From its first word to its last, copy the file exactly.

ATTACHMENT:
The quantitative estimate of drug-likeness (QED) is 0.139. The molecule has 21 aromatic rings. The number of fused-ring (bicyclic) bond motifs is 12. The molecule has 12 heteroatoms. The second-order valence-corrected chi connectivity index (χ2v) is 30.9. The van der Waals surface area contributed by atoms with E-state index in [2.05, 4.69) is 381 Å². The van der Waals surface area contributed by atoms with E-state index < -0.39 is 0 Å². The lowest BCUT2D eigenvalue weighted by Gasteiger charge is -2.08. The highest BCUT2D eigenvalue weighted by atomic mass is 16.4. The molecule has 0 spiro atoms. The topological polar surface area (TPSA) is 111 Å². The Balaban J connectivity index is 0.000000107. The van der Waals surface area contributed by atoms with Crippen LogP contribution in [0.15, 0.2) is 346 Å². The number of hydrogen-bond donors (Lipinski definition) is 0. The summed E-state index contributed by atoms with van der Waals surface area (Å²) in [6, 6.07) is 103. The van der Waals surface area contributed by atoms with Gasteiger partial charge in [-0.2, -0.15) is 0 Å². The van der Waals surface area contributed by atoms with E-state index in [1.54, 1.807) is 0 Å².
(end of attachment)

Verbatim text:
The quantitative estimate of drug-likeness (QED) is 0.139. The molecule has 21 aromatic rings. The number of fused-ring (bicyclic) bond motifs is 12. The molecule has 12 heteroatoms. The second-order valence-corrected chi connectivity index (χ2v) is 30.9. The van der Waals surface area contributed by atoms with E-state index in [2.05, 4.69) is 381 Å². The van der Waals surface area contributed by atoms with E-state index < -0.39 is 0 Å². The lowest BCUT2D eigenvalue weighted by Gasteiger charge is -2.08. The highest BCUT2D eigenvalue weighted by atomic mass is 16.4. The molecule has 0 spiro atoms. The topological polar surface area (TPSA) is 111 Å². The Balaban J connectivity index is 0.000000107. The van der Waals surface area contributed by atoms with Crippen LogP contribution in [0.15, 0.2) is 346 Å². The number of hydrogen-bond donors (Lipinski definition) is 0. The summed E-state index contributed by atoms with van der Waals surface area (Å²) in [6, 6.07) is 103. The van der Waals surface area contributed by atoms with Gasteiger partial charge in [-0.2, -0.15) is 0 Å². The van der Waals surface area contributed by atoms with E-state index in [1.54, 1.807) is 0 Å².